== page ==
Open to Diplomacy? Libraries, Knowledge, and Global Challenges

As libraries continue to advocate for and facilitate open access to knowledge, many also demonstrate support for climate action as they recognise the threat that climate change poses to communities they partner with. The creation and sharing of open knowledge (in local and global contexts) provides opportunities for dialogue around inclusion, diversity, and equitable practices.It speaks to libraries supporting the SDGs, climate action, and open access in a global knowledge landscape and the potential for strengthening collaboration and policy action.

This session will explore the role of libraries in and for diplomacy, focusing on contributions to open scholarship and knowledge. It addresses the many types of diplomacy that different libraries may engage in, including knowledge, cultural science, education, and public diplomacy.

The presentation draws from preliminary doctoral research findings and theory as it explores the role of open scholarship in local and global research collaboration. The potential for libraries to contribute to strengthening international relationships is addressed and includes the need to recognise diverse partners in addressing global challenges.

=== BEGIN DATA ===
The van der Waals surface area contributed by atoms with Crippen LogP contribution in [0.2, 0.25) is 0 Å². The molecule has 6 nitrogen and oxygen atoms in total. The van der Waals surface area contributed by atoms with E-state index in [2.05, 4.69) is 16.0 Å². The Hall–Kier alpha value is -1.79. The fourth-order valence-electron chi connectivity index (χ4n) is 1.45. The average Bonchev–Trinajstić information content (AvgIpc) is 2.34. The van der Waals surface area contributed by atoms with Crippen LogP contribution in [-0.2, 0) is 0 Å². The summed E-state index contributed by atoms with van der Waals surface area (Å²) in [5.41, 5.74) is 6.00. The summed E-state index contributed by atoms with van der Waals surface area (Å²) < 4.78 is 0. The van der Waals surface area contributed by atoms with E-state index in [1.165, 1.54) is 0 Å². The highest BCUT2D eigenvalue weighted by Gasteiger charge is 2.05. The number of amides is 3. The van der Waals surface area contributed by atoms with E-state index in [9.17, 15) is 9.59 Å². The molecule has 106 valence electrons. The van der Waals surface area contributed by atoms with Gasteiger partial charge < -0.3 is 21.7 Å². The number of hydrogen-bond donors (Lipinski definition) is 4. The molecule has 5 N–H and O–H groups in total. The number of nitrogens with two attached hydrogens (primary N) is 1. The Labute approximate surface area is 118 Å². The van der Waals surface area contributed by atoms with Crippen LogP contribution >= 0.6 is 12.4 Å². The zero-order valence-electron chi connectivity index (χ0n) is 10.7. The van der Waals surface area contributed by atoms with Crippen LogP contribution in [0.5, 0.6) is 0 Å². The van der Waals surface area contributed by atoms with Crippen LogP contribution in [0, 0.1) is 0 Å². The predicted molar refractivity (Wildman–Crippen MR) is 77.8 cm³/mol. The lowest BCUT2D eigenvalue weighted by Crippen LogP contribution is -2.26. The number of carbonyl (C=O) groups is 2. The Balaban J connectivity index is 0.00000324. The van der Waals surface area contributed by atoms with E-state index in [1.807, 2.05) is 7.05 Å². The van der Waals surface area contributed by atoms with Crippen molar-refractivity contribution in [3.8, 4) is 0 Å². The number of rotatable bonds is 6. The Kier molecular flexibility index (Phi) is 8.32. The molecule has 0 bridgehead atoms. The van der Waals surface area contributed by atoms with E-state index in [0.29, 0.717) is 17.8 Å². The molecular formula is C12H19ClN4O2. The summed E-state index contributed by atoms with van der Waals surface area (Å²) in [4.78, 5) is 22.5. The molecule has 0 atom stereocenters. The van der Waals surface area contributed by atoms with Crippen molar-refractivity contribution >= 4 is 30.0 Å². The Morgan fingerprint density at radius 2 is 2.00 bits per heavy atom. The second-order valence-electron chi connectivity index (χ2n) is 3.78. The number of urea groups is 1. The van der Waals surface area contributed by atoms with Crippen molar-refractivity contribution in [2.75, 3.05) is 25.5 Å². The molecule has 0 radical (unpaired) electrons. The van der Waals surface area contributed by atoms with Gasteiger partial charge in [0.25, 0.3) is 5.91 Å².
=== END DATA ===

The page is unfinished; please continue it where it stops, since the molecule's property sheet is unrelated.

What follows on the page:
Emilia Bell

Evidence Based Practice Library Team, University of Southern Queensland Library

Author Bio

Emilia Bell is a library practitioner, researcher, and PhD candidate. They currently lead the Evidence Based Practice library team at the University of Southern Queensland, where they contribute to developing an evidence-based culture to support service improvement, decision-making, and value and impact. Emilia’s doctoral research delves into open knowledge diplomacy, exploring the role of Australian university libraries in fostering open practices for climate scholarship. Emilia is committed to advancing inclusive and impactful initiatives within library and academic communities. They are the co-Founder of ANDPA (Association of Neurodivergent and Disabled GLAMR Professionals Australia) and serve as a member of various committees and groups, including ALIA LARK (Library Applied Research Kollektive).